Put the Ninja out of his misery and gain a 1.07 point modifier.
Dealing with the threat of the Ninja
Since this is the first of the Challenges that we will be unlocking in this mostly amazing mini-game there are several issues we should address, not the least of which is how they managed to pack such an amazing amount of content in to this tiny little game! For example this Challenge has you hunting down the location of a very dangerous Ninja who, thanks to our contacts at the ICA we know is not only working for a rival organization, but is present here in the hops of locating and killing us... OK maybe not, but doesn't that sound so much cooler?
As you can see from the video embedded above this guy is a LONG way away from our sniping nest. In fact he is so far away that making this shot -- a shot that is being taken using a standard long-range sniper rifle at this range and in particular with a silencer attached, with no spotter, and no notion of the wind? Well suffice it to say it is a miracle of a shot.
Some Factoids about the Kazo TRG
According to the official description of this precision sniper's tool, "The Kazo TRG is almost unique in being a purpose-designed sharpshooter rifle. Deadly, adaptable and accurate, the Kazo is 47's preferred tool for sniping."
Within the world of Hitman and the Sniper Challenge, the Agency Kazo TRG is a fully customizable weapon that has a number of upgrades that it can be fitted with – assuming you have the money to pay for them – which include the following:
- A Silencer (Stock Feature that we receive it with)
- Extended Clip (A magazine that holds extra rounds can be valuable)
- Extra Clip (Having an extra Magazine means being able to quickly reload if things go wrong)
- Rapid Fire Bolt (Smoother action, faster loading)
- Magazine Well (An extension that fits around the Magazine slot in the weapon)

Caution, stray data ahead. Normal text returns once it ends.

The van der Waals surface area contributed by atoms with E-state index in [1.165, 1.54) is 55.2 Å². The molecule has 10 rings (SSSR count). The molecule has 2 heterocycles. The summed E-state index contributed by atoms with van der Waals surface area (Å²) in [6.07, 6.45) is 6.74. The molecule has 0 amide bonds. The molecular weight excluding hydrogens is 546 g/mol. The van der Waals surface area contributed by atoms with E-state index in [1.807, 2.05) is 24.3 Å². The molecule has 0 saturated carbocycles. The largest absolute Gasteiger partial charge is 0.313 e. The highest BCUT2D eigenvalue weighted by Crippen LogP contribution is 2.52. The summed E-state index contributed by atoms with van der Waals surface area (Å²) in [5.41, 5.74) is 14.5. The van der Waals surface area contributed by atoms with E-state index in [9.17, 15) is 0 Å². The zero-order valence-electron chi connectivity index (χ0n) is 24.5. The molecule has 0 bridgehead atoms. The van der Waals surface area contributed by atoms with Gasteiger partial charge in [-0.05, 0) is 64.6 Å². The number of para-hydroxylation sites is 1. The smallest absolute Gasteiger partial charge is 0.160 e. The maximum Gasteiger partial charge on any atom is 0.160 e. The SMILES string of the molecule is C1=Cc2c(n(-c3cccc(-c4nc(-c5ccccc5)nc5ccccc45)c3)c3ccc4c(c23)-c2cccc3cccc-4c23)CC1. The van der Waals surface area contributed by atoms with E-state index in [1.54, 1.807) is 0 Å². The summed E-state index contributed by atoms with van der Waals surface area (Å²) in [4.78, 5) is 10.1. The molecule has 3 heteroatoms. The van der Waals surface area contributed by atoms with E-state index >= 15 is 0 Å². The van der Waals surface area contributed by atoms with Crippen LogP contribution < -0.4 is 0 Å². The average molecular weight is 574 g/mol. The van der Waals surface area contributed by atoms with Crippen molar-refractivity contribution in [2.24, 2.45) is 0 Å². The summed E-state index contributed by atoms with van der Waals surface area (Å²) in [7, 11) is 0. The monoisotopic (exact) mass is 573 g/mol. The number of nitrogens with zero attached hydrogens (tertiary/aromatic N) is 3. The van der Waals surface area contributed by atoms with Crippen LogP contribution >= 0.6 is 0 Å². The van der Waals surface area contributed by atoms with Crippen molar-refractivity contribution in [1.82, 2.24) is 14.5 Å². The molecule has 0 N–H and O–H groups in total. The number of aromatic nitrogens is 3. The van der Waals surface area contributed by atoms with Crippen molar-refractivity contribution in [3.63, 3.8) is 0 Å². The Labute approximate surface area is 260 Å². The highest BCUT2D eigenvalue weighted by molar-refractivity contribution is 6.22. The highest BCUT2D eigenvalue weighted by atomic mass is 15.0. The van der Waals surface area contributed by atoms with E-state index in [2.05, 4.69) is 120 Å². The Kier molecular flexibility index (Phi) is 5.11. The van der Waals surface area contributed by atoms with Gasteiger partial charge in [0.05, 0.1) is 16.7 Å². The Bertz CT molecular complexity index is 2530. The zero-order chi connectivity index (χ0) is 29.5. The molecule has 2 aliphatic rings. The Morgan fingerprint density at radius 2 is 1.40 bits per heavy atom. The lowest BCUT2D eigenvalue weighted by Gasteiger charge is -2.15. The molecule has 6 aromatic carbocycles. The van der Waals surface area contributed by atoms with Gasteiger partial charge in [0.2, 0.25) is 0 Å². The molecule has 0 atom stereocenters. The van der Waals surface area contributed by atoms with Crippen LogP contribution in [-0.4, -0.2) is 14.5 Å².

- Low Velocity Ammo (Combined with a silencer offers nearly whisper-quiet shooting)
- Modified Stock (Intended to increase the stability and improve aim)
Of the customizable options above while you should either be familiar with or able to work out in your head what each is for and why they make the weapon better, there are several that you may not be familiar with...
A Magazine Well
-- this is basically a sleeve that is fitted to the slot in which the Magazine is inserted into the weapon, and it serves several purposes, but it is most commonly fitted to weapons that are being used with large capacity Magazines (or “clips”) because it provides more contact surface with the weapon, and thus, makes it less likely that Magazine will be damaged by stress or bent due to its center of gravity being “off” from what the weapon was engineered to accept.
Bearing in mind that like a surgeon's tools, a sniper rifle is a precision instrument that is engineered to perform in a specific and predictable manner, when you start messing with the kit that is part of it you can (often will) throw-off the balance that has been created through considerable expense and thought in the engineering and design process. The Magazine Well assures that when the shooter utilizes large capacity Magazines in the TRG they are less likely to be damaged either when inserted or as a result of handing of the weapon.